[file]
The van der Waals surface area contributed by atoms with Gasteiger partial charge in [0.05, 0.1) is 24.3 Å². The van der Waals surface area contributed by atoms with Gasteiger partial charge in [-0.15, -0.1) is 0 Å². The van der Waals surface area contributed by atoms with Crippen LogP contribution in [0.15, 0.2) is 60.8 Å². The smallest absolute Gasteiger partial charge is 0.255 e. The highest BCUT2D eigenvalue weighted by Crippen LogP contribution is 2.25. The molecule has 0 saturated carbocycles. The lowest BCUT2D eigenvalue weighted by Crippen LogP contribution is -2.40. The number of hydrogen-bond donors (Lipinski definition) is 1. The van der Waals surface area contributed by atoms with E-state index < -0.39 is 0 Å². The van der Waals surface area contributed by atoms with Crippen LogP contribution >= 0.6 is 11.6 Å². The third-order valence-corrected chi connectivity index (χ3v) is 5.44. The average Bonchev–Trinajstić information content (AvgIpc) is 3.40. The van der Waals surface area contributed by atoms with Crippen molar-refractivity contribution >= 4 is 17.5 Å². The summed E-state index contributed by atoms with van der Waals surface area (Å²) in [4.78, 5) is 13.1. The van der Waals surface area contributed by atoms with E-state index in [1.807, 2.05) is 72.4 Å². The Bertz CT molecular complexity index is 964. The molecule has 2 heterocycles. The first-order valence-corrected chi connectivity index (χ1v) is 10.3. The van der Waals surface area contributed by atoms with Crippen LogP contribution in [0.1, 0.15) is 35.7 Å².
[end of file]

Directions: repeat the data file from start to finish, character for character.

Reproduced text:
The van der Waals surface area contributed by atoms with Gasteiger partial charge in [0.05, 0.1) is 24.3 Å². The van der Waals surface area contributed by atoms with Gasteiger partial charge in [-0.15, -0.1) is 0 Å². The van der Waals surface area contributed by atoms with Crippen LogP contribution in [0.15, 0.2) is 60.8 Å². The smallest absolute Gasteiger partial charge is 0.255 e. The highest BCUT2D eigenvalue weighted by Crippen LogP contribution is 2.25. The molecule has 0 saturated carbocycles. The lowest BCUT2D eigenvalue weighted by Crippen LogP contribution is -2.40. The number of hydrogen-bond donors (Lipinski definition) is 1. The van der Waals surface area contributed by atoms with E-state index < -0.39 is 0 Å². The van der Waals surface area contributed by atoms with Crippen LogP contribution >= 0.6 is 11.6 Å². The third-order valence-corrected chi connectivity index (χ3v) is 5.44. The average Bonchev–Trinajstić information content (AvgIpc) is 3.40. The van der Waals surface area contributed by atoms with Crippen molar-refractivity contribution >= 4 is 17.5 Å². The summed E-state index contributed by atoms with van der Waals surface area (Å²) in [4.78, 5) is 13.1. The van der Waals surface area contributed by atoms with E-state index in [1.807, 2.05) is 72.4 Å². The Bertz CT molecular complexity index is 964. The molecule has 2 heterocycles. The first-order valence-corrected chi connectivity index (χ1v) is 10.3. The van der Waals surface area contributed by atoms with Crippen LogP contribution in [0.1, 0.15) is 35.7 Å².